Nestlé likely to lose bid to trade mark shape of Kit Kat bars in light of EU court ruling, says expert

Out-Law News | 16 Sep 2015 | 1:09 pm | 3 min. read

Nestlé is likely to lose its bid to win trade mark protection for the shape of its Kit Kat chocolate bars in light of a ruling from the EU's highest court, an expert has said.

Intellectual property law expert David Woods of Pinsent Masons, the law firm behind Out-Law.com, said a judgment issued by the Court of Justice of the EU (CJEU) on Wednesday morning would be welcomed by rival chocolate manufacturer Cadbury, which has opposed Nestlé's attempts to trade mark the Kit Kat bar shape.

"Although it will ultimately fall to the High Court in London to determine the outcome of this case, the CJEU's ruling outlines the framework legal principles that the High Court will need to consider when issuing its own judgment," Woods said. "The principles confirmed by the CJEU strongly support findings made by the UK's Intellectual Property Office previously when it denied Nestlé's attempt to register the shape of Kit Kat bars as a trade mark. Nestlé will find it difficult to show that Kit Kat bars are trade mark-able in light of the CJEU's ruling."

The EU's Trade Mark Directive recognises that shapes or other signs capable of being represented graphically can qualify for trade mark protection if they are "capable of distinguishing" one company's goods or services from those of its rivals. However, if a mark's shape is borne out of the nature of the product that it is, or takes on a form that is necessary to obtain a technical result, then applications for registering those marks as trade marks must be rejected.

In its ruling, the CJEU said those provisions in the Directive mean that shapes cannot be registered as trade marks "where that shape contains three essential features, one of which results from the nature of the goods themselves and two of which are necessary to obtain a technical result, provided, however, that at least one of the grounds for refusal of registration set out in that provision is fully applicable to the shape at issue".

The CJEU said that registration of shape marks should only be refused where the technical nature of the shape affects the way it the goods function. Shape marks should not be refused just because the technical nature of them relates to the way the goods are manufactured, it said.

In a decision that Nestlé appealed to the High Court in London, the Intellectual Property Office (IPO) determined that the shape of Kit Kat bars takes on three essential features. It said the shape is borne from the nature of the shape of moulded chocolate bars. It also determined that the shape is necessary to obtain two technical results, namely the breaking of the bars and determination of portion size.

"What was notable from the CJEU's judgment was that it changed the order of the questions that the High Court posed it," Woods said. "It said it was necessary to look at whether the shape of a product takes the form it does so as to perform a technical function before assessing whether the shape satisfies other criteria required to earn trade mark protection."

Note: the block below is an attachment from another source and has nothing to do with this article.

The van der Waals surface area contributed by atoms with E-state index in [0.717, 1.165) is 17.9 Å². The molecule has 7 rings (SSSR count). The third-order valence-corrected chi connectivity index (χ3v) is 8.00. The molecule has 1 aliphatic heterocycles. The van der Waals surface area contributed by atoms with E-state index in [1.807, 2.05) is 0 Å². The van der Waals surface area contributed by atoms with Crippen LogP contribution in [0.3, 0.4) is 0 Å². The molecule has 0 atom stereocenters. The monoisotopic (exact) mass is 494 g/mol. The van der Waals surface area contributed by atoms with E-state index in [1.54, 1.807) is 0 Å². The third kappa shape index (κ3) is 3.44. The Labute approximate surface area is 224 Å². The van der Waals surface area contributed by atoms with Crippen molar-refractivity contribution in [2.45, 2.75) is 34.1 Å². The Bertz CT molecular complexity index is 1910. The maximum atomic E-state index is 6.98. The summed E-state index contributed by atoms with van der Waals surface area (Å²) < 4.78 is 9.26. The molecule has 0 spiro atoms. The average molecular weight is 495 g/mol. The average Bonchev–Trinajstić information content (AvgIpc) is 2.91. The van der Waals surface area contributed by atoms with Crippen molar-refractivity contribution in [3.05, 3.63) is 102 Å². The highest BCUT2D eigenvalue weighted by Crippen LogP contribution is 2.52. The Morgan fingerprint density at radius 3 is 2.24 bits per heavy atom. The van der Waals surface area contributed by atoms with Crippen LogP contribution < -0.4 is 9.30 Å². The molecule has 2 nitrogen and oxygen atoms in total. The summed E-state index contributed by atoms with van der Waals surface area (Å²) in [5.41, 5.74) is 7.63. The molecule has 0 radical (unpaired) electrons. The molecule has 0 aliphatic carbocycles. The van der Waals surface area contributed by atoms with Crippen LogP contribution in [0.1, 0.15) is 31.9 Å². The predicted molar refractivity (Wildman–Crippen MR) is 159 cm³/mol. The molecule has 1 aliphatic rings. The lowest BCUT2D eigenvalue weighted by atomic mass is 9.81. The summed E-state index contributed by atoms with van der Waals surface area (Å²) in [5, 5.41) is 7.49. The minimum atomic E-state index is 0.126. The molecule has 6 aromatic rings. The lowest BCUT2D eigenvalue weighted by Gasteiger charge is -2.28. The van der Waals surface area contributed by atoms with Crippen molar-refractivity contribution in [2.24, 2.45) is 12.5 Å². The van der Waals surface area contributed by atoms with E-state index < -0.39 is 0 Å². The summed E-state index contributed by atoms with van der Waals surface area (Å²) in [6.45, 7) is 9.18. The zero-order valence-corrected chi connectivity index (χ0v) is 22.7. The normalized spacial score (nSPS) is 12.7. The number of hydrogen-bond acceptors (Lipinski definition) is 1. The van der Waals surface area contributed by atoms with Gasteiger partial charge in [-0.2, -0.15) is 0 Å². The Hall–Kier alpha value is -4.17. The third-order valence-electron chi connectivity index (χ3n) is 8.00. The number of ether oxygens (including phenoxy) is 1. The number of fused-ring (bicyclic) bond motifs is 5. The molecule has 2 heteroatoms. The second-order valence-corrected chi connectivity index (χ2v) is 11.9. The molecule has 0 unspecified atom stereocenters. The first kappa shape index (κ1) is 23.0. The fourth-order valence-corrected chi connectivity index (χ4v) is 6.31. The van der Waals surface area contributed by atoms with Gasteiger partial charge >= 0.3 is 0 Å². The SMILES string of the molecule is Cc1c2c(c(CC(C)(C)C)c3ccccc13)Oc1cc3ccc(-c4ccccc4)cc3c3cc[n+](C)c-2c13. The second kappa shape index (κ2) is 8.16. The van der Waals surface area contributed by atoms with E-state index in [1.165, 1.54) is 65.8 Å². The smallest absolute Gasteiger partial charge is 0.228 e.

"This approach serves stated public policy which is to ensure that businesses cannot, through trade marks, win a monopoly right to exploit technical or functional features of goods that are likely to be present in the goods of rival companies," he said.

The IPO previously ruled that the shape of Kit Kat bars is not distinctive enough on its own to enable it to be associated with the Nestlé brand since there are similar products available on the UK market. Nestlé has challenged this finding and produced consumer survey evidence to support its argument.

The legal test for determining whether there is a sufficient link between marks and brands to merit trade mark protection involves evaluating what the 'average consumer' of a type of product perceives when they see a mark, such as a shape. The average consumer is deemed to be reasonably well informed and reasonably observant and circumspect.

The CJEU said that the onus is on the trade mark applicant to prove that the average consumer of their products "perceive the goods or services designated exclusively by the mark applied for, as opposed to any other mark which might also be present, as originating from a particular company".

Woods said the finding shows why it is rare for businesses to win trade mark protection for shapes.

"Most goods are not solely identifiable by their shape," Woods said. "In most cases, additional branding, whether the name of products, or colour or design of packaging, will help differentiate one product from another. It therefore requires greater creativity for shapes on their own to be held to be trade mark-able. The CJEU's ruling shows that the shape of some products will be inherently incapable of being protected due to their technical function, although it is arguably harsh to consider the breakability of a chocolate bar to be a necessary technical result."